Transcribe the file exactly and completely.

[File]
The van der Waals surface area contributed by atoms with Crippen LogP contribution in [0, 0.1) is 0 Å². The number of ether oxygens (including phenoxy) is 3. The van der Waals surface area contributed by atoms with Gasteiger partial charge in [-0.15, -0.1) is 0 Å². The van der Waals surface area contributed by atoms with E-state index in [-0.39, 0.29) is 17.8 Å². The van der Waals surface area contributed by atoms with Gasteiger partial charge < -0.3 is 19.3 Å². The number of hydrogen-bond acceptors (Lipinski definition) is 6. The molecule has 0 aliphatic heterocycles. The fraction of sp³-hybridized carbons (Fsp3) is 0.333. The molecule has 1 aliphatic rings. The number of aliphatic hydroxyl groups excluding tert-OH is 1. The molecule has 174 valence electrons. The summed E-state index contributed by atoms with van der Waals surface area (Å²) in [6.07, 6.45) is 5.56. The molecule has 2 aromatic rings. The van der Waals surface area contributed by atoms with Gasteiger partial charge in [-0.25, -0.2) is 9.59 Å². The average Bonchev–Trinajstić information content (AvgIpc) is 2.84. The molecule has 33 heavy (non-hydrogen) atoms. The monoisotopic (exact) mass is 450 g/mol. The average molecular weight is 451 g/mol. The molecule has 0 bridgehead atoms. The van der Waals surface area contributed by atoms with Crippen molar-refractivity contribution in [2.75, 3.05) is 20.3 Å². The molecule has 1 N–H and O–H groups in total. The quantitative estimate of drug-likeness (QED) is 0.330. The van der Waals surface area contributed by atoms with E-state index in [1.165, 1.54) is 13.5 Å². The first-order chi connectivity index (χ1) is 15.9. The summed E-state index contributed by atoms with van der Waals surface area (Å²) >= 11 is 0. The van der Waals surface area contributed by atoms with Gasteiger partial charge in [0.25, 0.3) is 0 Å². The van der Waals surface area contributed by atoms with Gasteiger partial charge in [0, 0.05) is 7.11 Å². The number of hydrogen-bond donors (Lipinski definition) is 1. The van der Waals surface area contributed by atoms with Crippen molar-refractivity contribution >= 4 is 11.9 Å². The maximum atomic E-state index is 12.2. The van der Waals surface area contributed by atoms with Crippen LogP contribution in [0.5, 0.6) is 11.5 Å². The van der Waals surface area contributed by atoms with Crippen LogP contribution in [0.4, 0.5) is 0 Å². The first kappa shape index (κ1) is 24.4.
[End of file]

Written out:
The van der Waals surface area contributed by atoms with Crippen LogP contribution in [0, 0.1) is 0 Å². The number of ether oxygens (including phenoxy) is 3. The van der Waals surface area contributed by atoms with Gasteiger partial charge in [-0.15, -0.1) is 0 Å². The van der Waals surface area contributed by atoms with E-state index in [-0.39, 0.29) is 17.8 Å². The van der Waals surface area contributed by atoms with Gasteiger partial charge < -0.3 is 19.3 Å². The number of hydrogen-bond acceptors (Lipinski definition) is 6. The molecule has 0 aliphatic heterocycles. The fraction of sp³-hybridized carbons (Fsp3) is 0.333. The molecule has 1 aliphatic rings. The number of aliphatic hydroxyl groups excluding tert-OH is 1. The molecule has 174 valence electrons. The summed E-state index contributed by atoms with van der Waals surface area (Å²) in [6.07, 6.45) is 5.56. The molecule has 2 aromatic rings. The van der Waals surface area contributed by atoms with Gasteiger partial charge in [-0.25, -0.2) is 9.59 Å². The average Bonchev–Trinajstić information content (AvgIpc) is 2.84. The molecule has 33 heavy (non-hydrogen) atoms. The monoisotopic (exact) mass is 450 g/mol. The average molecular weight is 451 g/mol. The molecule has 0 bridgehead atoms. The van der Waals surface area contributed by atoms with Crippen molar-refractivity contribution in [2.75, 3.05) is 20.3 Å². The molecule has 1 N–H and O–H groups in total. The quantitative estimate of drug-likeness (QED) is 0.330. The van der Waals surface area contributed by atoms with E-state index in [1.165, 1.54) is 13.5 Å². The first-order chi connectivity index (χ1) is 15.9. The summed E-state index contributed by atoms with van der Waals surface area (Å²) >= 11 is 0. The van der Waals surface area contributed by atoms with Gasteiger partial charge in [0.25, 0.3) is 0 Å². The van der Waals surface area contributed by atoms with Gasteiger partial charge in [0, 0.05) is 7.11 Å². The number of hydrogen-bond donors (Lipinski definition) is 1. The van der Waals surface area contributed by atoms with Crippen molar-refractivity contribution >= 4 is 11.9 Å². The maximum atomic E-state index is 12.2. The van der Waals surface area contributed by atoms with Crippen LogP contribution in [0.5, 0.6) is 11.5 Å². The van der Waals surface area contributed by atoms with Crippen LogP contribution in [0.4, 0.5) is 0 Å². The first kappa shape index (κ1) is 24.4.